Thursday, November 20, 2008

Happy Memories

I'll continue the countdown, but the remaining "7 Days of Thankful" are in no order. It's just to hard to rank the other things I hold dear to my heart. But one thing I'm sure won't surprise you is . . . MISSION MEMORIES. I know that sometimes it seems like I just came home because I'm still so hung over. Funny thing is, when I first came home everyone was impressed by how well I adjusted. The irony.

Since I know I've posted about mission memories before I'll change it up by telling you all the things that made my experience in the Singapore Mission so unique.

  • The mission covered 8 countries. Pakistan had the highest baptism rate. Bet you didn't know the church was in Pakistan. Last I checked it was six branches strong.
  • We could only wear name tags in Singapore.
  • We couldn't tell the Malaysian government why we were visiting their country. "Learning the language" and "visiting friends" were my most common replies. And yes, I was interigated by government officials. But thanks for the Christmas package anyways Mom.
  • Sister's worked in the office, instead of Elders. I spent four months there.
  • You could go from one of the Church's poorest branches (Sri Lanka and East Malaysia) to one of the Church's wealthiest wards (Singapore) in one transfer.
  • There were probably more than 100 languages spoken within the mission. That's why my call read "English Speaking." But there was a time I could invite you to Church in Iban, Bidayu, Malay, Chinese, and Korean. I could greet you in all those plus Telugu, Mongolian, Singalese, Tagolog, Japanese and Vietnamese.
  • I served in an "American" ward for more than half my 18 months. I spent more time in the Singapore 1st Ward than most the Ex-pat families spent in the ward.
But the reason I loved my mission had nothing to do with any of that. It wasn't even the growth or humility I gained. Neither was it the testimony I strengthened. The reason I have such a hard time getting over my mission experience is one simple thing. The PEOPLE.

I never knew I could love a family as much as the I did the Bails.I never knew watching a newly converted Indian man baptize his pregnant Chinese wife could bring so much happiness to my heart.
I never would have fathomed a weekly 10 mile bike ride on the dusty, pot-hole ridden roads of Sarawak, East Malaysia's capital city would lead me to the person I was foreordained to share the restored gospel with. I love you Sister Ivy.And I never felt heartbreak like I did when George's family left the Church. I bawled like I never had before.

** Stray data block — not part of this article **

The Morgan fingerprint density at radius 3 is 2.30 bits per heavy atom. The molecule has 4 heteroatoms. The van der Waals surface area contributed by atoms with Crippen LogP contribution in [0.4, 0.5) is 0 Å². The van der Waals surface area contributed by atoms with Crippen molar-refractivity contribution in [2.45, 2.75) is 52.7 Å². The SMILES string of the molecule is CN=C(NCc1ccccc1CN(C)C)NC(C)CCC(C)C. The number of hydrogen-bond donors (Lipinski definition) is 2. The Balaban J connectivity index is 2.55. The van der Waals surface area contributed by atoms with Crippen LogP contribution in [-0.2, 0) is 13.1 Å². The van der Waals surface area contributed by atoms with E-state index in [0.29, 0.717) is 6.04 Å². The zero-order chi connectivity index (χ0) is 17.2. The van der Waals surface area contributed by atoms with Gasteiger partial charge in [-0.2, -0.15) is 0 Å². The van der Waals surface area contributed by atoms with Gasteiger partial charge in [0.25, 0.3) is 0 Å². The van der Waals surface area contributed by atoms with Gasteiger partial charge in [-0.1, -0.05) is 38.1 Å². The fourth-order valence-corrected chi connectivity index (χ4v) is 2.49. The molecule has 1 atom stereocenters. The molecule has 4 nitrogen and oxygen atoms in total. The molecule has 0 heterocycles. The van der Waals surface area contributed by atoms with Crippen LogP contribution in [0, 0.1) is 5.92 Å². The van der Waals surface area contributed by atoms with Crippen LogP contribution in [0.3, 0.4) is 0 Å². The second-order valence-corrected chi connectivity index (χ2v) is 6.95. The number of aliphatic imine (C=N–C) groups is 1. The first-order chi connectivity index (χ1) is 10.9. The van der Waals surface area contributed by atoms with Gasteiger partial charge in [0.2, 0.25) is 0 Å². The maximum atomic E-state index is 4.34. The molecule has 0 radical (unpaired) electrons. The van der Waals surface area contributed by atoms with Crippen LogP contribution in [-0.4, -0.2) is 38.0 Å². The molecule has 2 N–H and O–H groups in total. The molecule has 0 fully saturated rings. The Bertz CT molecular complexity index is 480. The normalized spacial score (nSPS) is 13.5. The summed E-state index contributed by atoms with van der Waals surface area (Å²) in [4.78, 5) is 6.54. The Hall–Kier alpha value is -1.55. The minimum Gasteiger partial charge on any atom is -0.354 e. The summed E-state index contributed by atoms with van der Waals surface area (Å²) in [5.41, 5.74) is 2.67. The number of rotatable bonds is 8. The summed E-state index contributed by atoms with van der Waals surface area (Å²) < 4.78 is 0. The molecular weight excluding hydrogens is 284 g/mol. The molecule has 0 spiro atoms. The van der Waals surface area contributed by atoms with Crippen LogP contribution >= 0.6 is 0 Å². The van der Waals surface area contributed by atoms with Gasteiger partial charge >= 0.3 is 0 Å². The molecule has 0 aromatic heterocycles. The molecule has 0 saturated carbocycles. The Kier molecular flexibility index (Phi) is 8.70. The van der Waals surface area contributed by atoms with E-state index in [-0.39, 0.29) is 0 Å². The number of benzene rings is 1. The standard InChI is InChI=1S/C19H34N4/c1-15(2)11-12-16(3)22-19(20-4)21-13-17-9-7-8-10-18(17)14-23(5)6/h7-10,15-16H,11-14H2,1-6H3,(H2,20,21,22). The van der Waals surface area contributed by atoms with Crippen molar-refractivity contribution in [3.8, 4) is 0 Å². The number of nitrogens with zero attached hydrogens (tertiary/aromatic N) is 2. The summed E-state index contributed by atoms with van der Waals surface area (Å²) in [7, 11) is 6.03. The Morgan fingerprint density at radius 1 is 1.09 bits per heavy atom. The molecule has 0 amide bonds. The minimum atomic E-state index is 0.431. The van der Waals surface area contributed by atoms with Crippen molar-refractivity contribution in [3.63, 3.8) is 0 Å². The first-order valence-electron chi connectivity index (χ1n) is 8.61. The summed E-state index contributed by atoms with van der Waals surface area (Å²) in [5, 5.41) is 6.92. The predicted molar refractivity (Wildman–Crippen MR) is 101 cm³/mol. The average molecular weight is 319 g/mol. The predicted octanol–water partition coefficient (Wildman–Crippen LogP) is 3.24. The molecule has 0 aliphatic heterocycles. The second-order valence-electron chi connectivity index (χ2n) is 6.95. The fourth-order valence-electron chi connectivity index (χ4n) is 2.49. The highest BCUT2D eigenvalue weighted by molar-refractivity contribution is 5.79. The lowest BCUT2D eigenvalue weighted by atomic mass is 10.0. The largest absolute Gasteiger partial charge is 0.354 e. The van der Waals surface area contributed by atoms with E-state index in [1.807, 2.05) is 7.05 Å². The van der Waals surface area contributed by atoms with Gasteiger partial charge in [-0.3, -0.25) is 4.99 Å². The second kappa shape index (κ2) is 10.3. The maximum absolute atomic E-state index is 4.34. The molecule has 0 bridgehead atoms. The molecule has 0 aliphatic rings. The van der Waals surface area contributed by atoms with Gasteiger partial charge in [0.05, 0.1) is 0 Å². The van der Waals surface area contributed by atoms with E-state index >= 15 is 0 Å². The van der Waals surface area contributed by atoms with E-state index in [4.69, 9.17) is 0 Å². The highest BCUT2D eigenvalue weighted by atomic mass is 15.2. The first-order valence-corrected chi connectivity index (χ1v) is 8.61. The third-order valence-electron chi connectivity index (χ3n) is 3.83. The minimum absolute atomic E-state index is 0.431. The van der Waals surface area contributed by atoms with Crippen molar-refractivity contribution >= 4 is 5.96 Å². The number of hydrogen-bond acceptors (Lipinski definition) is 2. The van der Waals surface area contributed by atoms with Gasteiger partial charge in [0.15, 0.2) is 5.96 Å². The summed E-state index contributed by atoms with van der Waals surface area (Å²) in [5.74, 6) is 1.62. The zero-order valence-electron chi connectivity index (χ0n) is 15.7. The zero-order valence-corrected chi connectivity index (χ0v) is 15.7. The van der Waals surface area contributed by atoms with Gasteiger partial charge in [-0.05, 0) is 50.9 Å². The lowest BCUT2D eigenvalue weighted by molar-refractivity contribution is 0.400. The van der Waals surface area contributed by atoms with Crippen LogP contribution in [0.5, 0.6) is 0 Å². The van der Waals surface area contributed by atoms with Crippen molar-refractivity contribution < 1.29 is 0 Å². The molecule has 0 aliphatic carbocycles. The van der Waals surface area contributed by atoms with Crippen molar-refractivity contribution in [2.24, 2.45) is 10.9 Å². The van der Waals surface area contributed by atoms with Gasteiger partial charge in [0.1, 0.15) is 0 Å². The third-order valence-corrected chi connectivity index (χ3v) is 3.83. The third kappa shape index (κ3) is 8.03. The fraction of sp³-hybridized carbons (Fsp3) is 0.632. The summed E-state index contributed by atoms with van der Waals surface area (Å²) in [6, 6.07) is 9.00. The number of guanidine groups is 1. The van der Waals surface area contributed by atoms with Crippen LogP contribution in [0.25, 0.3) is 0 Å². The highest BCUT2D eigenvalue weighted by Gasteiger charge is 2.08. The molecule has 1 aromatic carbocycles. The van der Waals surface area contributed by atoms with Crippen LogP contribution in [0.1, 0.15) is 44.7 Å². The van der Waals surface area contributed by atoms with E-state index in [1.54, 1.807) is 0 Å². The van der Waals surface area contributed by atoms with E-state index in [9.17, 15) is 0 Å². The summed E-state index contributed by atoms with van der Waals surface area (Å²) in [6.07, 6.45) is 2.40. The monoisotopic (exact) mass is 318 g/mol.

But as my good friend Heidi Draper taught me in my AP English class . . . the bitter makes the sweet even sweeter. And never will I forget the power I felt when Brother Bail layed his hands on Sylvester's head and confirmed him a member of the Church. I have faith that, that sweet blessing will bring the young boy and his family back to the Church someday. Maybe not until the Church goes to Bau. But I have the Faith.

The list could go on. I met so many amazing people who continue to touch my heart daily. Words can not express the love I have for these sweet souls.

2 comments:

Mom and Dad Bassett said...

Loved your post, sis. Missions are the greatest. I read in the Ensign one of the GA's talk at conference time, perhaps Elder Holland, can't remember for sure...
Anyway he was talking about his mission and said that perhaps there had been one day in the 40 years since he returned home that he hadn't thought back to those two wonderful years -- just couldn't remember for sure which day it was! That's pretty true. They are wonderful experiences. I'm thankful you had the opportunity to serve. God bless.
Pa

Mom and Dad Bassett said...

Yes, we do come to love those we serve!!! That is a marvelous truth! Which is probabaly why service to God, family, and fellow man is so important. It enlarges our heart and soul.

Related Posts Plugin for WordPress, Blogger...